One Week With . . . The Pilot Metropolitan

As I announced yesterday, The Gentleman Stationer is giving away a Pilot Metropolitan in honor of Fountain Pen Day, courtesy of Jetpens.  I announced the giveaway first to ensure that anyone interested had a full week to participate, even though I haven't gotten around to posting my actual review of the Pilot Metro until now.  

This is the Pilot Metropolitan that The Gentleman Stationer is giving away in honor of Fountain Pen Day.  See yesterday's post for details! 

The Pilot Metropolitan is an excellent pen and I'm not sure I can sing its praises enough.  It's not that the pen doesn't have shortcomings--it does.  The grip section has a somewhat awkward "step-down" from the barrel to the section that can cause problems for those who grip their pens high.  From an aesthetic perspective, some of the new "animal print" patterns (purple leopard print?) are a little out there.  But at the end of the day, I believe this is the single best entry level pen on the market, and one of the best workhorse "daily user" pens available.  I spent this past week using the Metropolitan (plain silver, fine point) exclusively.  Here are my thoughts.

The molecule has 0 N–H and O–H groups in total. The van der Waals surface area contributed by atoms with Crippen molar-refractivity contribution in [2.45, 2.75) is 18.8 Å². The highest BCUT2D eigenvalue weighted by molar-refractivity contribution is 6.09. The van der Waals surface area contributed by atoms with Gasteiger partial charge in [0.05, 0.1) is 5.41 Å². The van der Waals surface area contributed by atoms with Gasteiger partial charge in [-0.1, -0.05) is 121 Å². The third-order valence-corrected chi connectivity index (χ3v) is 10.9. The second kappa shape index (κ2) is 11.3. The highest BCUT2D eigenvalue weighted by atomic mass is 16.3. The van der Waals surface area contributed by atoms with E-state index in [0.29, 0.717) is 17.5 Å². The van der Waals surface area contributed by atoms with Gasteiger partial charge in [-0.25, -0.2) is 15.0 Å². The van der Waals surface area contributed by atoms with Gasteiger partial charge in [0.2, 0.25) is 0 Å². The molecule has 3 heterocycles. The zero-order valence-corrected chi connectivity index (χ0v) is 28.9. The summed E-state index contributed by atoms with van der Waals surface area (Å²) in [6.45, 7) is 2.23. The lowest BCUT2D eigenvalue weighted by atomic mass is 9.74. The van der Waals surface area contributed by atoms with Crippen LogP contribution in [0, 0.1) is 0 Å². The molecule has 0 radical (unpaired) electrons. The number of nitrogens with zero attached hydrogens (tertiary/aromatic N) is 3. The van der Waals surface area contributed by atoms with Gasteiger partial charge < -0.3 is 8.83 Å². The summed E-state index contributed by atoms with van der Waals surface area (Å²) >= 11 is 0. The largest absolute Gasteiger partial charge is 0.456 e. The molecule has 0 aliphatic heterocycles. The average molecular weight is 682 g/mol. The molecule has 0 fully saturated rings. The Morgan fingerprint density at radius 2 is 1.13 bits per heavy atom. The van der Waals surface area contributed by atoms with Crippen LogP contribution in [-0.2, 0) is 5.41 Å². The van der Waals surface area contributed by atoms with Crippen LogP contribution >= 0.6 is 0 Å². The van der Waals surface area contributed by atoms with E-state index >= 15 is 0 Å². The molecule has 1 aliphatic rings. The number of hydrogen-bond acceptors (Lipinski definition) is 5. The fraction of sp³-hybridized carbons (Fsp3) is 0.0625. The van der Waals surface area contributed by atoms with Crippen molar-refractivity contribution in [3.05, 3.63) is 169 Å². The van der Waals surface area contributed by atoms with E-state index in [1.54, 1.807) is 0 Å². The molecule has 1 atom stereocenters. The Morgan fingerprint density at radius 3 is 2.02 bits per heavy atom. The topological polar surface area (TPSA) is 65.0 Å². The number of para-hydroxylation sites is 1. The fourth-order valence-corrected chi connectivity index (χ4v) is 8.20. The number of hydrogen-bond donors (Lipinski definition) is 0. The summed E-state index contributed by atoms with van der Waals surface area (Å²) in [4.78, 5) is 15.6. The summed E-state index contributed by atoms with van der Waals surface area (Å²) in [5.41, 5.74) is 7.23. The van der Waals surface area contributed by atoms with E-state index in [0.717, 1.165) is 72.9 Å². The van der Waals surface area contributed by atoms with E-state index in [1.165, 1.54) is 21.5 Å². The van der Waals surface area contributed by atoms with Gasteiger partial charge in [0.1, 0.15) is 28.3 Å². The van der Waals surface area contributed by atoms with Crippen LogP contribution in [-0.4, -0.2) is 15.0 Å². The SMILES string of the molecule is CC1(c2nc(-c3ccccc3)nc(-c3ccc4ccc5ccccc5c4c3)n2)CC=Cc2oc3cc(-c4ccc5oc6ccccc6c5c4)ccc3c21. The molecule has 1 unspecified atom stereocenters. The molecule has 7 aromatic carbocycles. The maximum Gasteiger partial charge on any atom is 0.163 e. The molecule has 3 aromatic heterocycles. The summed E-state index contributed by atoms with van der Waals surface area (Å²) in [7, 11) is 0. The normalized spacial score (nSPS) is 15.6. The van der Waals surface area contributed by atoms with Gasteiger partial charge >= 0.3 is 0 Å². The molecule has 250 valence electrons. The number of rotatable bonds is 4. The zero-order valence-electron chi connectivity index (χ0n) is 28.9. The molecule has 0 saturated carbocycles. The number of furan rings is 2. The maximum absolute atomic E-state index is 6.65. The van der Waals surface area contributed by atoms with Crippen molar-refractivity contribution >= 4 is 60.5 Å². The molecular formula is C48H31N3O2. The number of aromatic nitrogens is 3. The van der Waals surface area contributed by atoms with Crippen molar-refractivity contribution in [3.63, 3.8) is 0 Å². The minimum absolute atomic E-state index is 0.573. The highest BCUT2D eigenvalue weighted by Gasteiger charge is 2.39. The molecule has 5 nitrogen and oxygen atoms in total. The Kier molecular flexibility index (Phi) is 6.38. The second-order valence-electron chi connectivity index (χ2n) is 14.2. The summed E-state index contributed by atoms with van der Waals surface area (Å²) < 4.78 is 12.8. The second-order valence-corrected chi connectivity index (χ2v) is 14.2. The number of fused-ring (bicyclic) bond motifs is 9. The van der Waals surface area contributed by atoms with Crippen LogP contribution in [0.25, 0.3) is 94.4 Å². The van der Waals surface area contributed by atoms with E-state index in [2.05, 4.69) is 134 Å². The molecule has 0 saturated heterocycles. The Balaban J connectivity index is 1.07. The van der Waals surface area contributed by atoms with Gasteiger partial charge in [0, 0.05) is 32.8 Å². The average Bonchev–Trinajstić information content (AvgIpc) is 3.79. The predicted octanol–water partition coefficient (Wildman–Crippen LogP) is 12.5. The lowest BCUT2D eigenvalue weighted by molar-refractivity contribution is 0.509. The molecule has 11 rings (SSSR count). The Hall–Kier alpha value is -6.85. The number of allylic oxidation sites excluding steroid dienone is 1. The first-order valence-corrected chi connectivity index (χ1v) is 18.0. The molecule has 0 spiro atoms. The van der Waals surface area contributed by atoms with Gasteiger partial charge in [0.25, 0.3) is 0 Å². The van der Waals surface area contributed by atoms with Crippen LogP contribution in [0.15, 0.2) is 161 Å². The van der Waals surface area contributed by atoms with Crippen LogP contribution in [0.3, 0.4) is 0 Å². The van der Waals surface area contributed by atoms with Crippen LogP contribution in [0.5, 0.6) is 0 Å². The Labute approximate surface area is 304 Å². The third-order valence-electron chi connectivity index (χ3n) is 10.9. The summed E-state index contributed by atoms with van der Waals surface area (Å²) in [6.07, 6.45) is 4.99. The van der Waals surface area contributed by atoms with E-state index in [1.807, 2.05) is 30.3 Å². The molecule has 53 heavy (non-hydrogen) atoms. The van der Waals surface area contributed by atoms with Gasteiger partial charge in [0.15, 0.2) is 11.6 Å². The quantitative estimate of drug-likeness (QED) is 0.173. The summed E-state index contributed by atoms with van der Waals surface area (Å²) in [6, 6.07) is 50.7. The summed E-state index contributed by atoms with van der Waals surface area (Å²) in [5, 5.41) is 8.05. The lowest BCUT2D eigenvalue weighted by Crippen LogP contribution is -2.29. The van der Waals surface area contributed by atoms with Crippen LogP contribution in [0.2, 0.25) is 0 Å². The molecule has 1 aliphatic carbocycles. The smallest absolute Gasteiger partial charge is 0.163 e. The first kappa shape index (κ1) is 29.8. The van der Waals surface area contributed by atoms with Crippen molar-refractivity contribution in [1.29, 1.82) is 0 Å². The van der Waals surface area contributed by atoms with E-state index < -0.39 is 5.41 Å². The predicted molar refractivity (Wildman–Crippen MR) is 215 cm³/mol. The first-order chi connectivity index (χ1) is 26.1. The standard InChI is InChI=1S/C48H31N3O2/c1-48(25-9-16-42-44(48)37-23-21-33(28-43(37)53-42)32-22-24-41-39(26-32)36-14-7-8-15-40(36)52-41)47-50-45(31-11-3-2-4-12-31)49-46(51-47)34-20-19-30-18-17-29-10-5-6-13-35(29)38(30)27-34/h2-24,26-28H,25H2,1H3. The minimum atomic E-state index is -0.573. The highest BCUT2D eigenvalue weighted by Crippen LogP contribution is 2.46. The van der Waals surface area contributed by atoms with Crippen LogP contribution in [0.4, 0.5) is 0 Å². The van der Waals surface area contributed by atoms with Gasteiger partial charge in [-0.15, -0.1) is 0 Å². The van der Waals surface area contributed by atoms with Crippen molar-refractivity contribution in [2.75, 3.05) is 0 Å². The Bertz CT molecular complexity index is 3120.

Entry Level Fountain Pens

I bought my first fountain pen when I was living in France in 2000-2001.  I was a university student at the Sciences-Po in Strasbourg, and the only one in all of my lectures who was writing with a rollerball (a Pilot V5, my then pen of choice).  After a week or so of watching my new classmates write elegant cursive on their Seyes-lined paper and change their ink cartridges to switch back and forth between ink colors I had never seen, I was intrigued enough to stop by the stationery store on my way back to my apartment and pick up three student-grade fountain pens and what must have been a half gallon plastic bag of generic blue-black ink cartridges.  I no longer have any of those pens, but I'm pretty sure they were a Waterman Kultur, a Sheaffer No-Nonsense, and a generic Stypen.  With the lone exception of the Kultur, these pens were horrible writers, with dry, scratchy nibs and flow issues.  The Stypen leaked and ruined at least two pairs of pants.  But I was hooked.